It doesn’t exactly roll off the tongue: this new real estate “first” reported on by the Wall Street Journal recently. It was the kind of ‘break-through’ that sounded like it belonged in a footnote to an investment banker’s annual report. Nonetheless, for one segment of Journal readers who also happen to be real estate investors, the topic and the phenomenon it described confirmed the wisdom of their investment.
The “first-ever” topic was “the first vacation-rental mortgage securitization.” This is a debt-raising innovation just launched by a short-term rental operator (AvantStay Inc.). What could be of interest to investors is that it serves as convincing proof that the short-term rental industry is becoming “a thing”—at least in financial circles.
Short-term rental real estate has already long been a consequential segment of the rental world, but for many consumers, it may have seemed to be a minor footnote. Outfits like Airbnb, Vrbo, or HomeAway.com seemed to be the exclusive preserves of isolated individual vacation homeowners looking to profit from short term stays by budget-conscious vacationers. But demand has been expanding, in part due to pandemic-spurred changes in workplace mobility. Vacationers are being joined by increasingly mobile workers and consultants. And now major real estate investors are, according to the Journal, “angling to find new ways to profit from these shifts.”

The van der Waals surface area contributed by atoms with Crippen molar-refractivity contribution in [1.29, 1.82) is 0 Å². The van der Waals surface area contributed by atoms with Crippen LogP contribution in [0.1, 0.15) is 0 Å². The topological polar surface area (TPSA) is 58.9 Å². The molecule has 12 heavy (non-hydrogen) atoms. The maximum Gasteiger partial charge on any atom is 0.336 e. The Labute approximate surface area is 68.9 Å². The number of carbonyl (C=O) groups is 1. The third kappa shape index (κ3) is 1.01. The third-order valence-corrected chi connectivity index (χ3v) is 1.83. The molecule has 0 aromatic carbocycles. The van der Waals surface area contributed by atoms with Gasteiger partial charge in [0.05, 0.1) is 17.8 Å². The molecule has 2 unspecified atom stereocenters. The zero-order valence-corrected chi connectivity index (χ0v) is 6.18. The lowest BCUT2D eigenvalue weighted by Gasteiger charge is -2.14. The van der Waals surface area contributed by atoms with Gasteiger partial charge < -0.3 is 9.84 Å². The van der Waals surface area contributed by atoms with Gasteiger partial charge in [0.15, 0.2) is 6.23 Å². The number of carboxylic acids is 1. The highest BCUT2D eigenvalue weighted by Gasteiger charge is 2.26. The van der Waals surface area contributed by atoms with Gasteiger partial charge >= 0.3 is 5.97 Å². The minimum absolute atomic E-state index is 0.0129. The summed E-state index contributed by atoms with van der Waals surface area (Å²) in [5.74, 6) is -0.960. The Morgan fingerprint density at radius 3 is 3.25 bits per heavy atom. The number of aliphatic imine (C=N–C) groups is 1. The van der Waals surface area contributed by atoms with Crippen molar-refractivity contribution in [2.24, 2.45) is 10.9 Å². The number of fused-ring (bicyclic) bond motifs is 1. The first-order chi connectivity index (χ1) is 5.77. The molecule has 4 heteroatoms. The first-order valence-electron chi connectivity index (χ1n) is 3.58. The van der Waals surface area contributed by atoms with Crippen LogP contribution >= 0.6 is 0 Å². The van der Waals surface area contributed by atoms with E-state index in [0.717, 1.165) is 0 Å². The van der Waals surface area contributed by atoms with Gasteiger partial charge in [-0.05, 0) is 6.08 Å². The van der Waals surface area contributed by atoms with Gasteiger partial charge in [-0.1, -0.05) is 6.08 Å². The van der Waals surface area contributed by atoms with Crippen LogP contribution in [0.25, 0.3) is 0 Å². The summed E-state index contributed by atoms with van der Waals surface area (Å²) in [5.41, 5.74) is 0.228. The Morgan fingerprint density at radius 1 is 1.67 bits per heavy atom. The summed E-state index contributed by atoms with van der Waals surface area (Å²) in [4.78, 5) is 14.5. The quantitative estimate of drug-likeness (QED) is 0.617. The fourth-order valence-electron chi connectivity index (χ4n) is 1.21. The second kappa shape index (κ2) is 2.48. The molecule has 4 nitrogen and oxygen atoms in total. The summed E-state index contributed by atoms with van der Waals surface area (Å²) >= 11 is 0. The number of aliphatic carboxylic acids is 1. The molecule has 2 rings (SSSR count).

For landlords who are already profiting from short-term tenants, their lead is being increasingly followed by New York investment firms. As the Journal headlined, “That Vacation Home Listed on Airbnb Might Be Owned by Wall Street.” To underscore the point, AvantStay announced a new co-venture with investment firm Saluda Grade to buy “about $500 million of homes.” That first-ever securitization will raise the cash. It’s more confirmation of the potential value that residential real estate has always offered local investors.